Victoria’s largest supercomputer powers local search – OpenGov Asia
Magnetic resonance imaging (MRI) technology is a widely used but expensive tool for diagnosing brain injuries and strokes. However, its high costs to supply, install and operate mean that much of the developing world does not have access to it.
Researchers at the University of Hong Kong (HKU) have successfully developed a new magnetic resonance imaging (MRI) technology, 0.055 Tesla Ultra-Low Field (ULF) Brain MRI, which can operate from a standard AC wall outlet and requires no radio frequency or magnetic shielding room. Additionally, a typical conventional MRI machine can cost up to US$3 million, but the ULF-MRI scanner costs only a fraction of that price.
The research team was led by Professor Ed X. Wu, holder of the Chair of Biomedical Engineering and the Lam Woo Chair in Biomedical Engineering in the Department of Electrical and Electronic Engineering, HKU. The research result was published in Nature Communicationand also highlighted in Nature Asia and American scientist.
The HKU team is one of three major academic ULF-MRI research groups in the world, including one based at Harvard/MGH, dedicated to the development of novel ULF-MRI technology. Their goal, shared by researchers like Professor Wu, is to popularize and expand the use of MRI.
As an MRI researcher for over 30 years, Professor Wu is thrilled and derives a strong sense of accomplishment from developing what he calls a “scaled down” MRI scanner that is much more affordable than what is offered in hospitals. The human body is mostly made up of water molecules, which MRI feeds on, said Professor Wu. “MRI is a gift from nature and we need to use it more. Currently, it is underused as a diagnostic tool.
It is estimated that currently more than 90% of MRI scanners are located in high-income countries and that two-thirds of the world’s population do not have access to them. The total number of clinical scanners is estimated to be around 50,000 only worldwide.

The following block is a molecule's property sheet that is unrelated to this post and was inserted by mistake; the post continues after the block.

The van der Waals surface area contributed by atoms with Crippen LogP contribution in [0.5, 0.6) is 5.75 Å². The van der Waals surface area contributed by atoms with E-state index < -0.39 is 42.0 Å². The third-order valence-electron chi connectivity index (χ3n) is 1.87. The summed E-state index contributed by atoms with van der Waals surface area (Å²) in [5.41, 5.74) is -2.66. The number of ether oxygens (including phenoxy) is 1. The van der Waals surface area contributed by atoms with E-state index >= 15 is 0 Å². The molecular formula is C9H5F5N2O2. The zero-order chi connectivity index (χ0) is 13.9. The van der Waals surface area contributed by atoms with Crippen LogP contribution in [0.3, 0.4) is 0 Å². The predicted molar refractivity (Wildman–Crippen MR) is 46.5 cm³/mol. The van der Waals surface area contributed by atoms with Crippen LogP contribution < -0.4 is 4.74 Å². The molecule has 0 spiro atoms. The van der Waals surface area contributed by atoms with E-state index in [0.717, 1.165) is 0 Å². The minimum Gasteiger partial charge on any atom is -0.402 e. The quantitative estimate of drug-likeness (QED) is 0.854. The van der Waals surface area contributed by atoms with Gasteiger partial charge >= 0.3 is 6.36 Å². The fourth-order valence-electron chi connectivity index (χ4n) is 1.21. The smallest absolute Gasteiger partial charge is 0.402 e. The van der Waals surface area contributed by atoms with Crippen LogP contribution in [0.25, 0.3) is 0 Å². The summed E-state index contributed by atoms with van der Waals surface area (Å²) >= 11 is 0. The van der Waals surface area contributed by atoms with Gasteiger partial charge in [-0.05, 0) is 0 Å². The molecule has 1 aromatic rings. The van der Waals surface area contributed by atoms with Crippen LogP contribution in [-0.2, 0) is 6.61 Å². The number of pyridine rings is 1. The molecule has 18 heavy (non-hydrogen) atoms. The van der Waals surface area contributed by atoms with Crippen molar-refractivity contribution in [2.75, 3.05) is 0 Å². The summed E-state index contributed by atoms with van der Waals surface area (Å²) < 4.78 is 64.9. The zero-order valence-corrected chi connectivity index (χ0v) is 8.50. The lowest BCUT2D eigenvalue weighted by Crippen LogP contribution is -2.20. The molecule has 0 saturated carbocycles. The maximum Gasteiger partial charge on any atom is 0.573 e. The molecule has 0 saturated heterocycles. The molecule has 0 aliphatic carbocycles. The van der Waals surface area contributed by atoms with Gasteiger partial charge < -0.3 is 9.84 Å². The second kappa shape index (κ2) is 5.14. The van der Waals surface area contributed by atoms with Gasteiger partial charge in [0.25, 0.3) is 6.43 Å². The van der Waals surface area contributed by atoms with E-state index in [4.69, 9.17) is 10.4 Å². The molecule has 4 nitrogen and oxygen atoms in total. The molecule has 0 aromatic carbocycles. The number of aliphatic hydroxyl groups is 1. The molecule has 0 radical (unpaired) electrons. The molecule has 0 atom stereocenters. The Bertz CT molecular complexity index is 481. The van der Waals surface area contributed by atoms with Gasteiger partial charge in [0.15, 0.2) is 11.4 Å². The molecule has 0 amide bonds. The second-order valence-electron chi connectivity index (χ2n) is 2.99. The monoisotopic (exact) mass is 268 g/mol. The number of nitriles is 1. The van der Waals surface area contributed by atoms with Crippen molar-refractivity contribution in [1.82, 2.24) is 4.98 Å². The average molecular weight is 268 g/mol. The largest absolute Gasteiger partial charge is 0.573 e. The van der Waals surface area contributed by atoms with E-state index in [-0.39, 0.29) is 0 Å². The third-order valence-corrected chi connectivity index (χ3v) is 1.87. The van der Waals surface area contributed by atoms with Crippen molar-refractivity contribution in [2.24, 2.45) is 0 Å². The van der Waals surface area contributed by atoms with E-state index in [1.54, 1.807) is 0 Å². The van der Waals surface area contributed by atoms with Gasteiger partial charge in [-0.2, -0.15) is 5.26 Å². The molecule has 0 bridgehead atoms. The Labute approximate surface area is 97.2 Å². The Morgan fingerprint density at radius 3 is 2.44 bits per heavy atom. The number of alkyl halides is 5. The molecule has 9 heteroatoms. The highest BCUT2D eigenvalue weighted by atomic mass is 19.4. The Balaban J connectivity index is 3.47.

The HKU team has made open source ULF 0.055 Tesla brain MRI knowledge design and algorithms available to anyone who wants to further develop the technology or apply it in various fields. This practically opens the door to advancements in various aspects of healthcare delivery in terms of MRI applications. This will be a big area, said Professor Wu, the team has demonstrated the concept and shown the feasibility of a simplified version of MRI. There are many ways to move forward.
Through the use of a deep learning algorithm, the team removed the constraint of conventional MRI, namely the need to be shielded from the outside radio frequency signal, resulting in a bulky setup and not mobile. Existing MRI scanners are essentially giant magnets and need a specially designed room to shield them from outside signals and to contain the strong magnetic fields generated by their superconducting magnets, which require expensive liquid helium cooling systems. The team’s new IT and hardware concept made the latest developments possible.
Professor Wu is convinced that a critical mass of researchers could push back the frontiers of knowledge. He noted that the open source approach is the fastest way to spread knowledge. It is hoped that MRI can be used in fields other than radiology, for example in paediatrics, neurosurgery or the emergency room. The team welcomes more people from scientific, clinical and industrial sectors into research for the benefit of health care, he said.
Together with Professor Gilberto Leung of Neurosurgery and other clinicians at Queen Mary Hospital, his team had validated the results of using ULF-MRI by comparing them with images obtained from a machine Standard 3 Tesla MRI. They could identify most of the same pathologies, including the findings of strokes and tumors, despite the lack of clarity and resolution required for precision diagnoses.
Professor Wu said, “I believe computing and big data will be an integral and inevitable part of future MRI technology. Given the inherent nature of MRI, I believe that widely deployed MRI technologies will lead to immense opportunities in the future through data-driven MRI image formation and diagnosis in the field of health. This will lead to inexpensive, efficient and smarter clinical MRI applications that will ultimately benefit more patients.